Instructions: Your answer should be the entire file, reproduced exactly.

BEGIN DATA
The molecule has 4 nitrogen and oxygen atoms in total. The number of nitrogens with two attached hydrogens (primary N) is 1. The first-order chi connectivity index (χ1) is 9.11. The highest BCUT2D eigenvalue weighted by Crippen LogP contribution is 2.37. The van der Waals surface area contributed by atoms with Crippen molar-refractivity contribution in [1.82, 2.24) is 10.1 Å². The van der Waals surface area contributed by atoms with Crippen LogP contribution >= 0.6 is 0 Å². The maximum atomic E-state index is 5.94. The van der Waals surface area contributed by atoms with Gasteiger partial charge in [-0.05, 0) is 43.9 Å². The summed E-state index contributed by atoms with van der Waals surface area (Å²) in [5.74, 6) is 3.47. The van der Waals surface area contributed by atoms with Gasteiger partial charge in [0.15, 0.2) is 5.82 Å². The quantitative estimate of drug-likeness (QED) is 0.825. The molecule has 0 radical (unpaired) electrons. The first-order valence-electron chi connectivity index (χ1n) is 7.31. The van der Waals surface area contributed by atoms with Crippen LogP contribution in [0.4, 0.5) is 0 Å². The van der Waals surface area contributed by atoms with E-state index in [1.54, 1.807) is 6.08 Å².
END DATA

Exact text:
The molecule has 4 nitrogen and oxygen atoms in total. The number of nitrogens with two attached hydrogens (primary N) is 1. The first-order chi connectivity index (χ1) is 9.11. The highest BCUT2D eigenvalue weighted by Crippen LogP contribution is 2.37. The van der Waals surface area contributed by atoms with Crippen molar-refractivity contribution in [1.82, 2.24) is 10.1 Å². The van der Waals surface area contributed by atoms with Crippen LogP contribution >= 0.6 is 0 Å². The maximum atomic E-state index is 5.94. The van der Waals surface area contributed by atoms with Gasteiger partial charge in [-0.05, 0) is 43.9 Å². The summed E-state index contributed by atoms with van der Waals surface area (Å²) in [5.74, 6) is 3.47. The van der Waals surface area contributed by atoms with Gasteiger partial charge in [0.15, 0.2) is 5.82 Å². The quantitative estimate of drug-likeness (QED) is 0.825. The molecule has 0 radical (unpaired) electrons. The first-order valence-electron chi connectivity index (χ1n) is 7.31. The van der Waals surface area contributed by atoms with Crippen LogP contribution in [0.4, 0.5) is 0 Å². The van der Waals surface area contributed by atoms with E-state index in [1.54, 1.807) is 6.08 Å².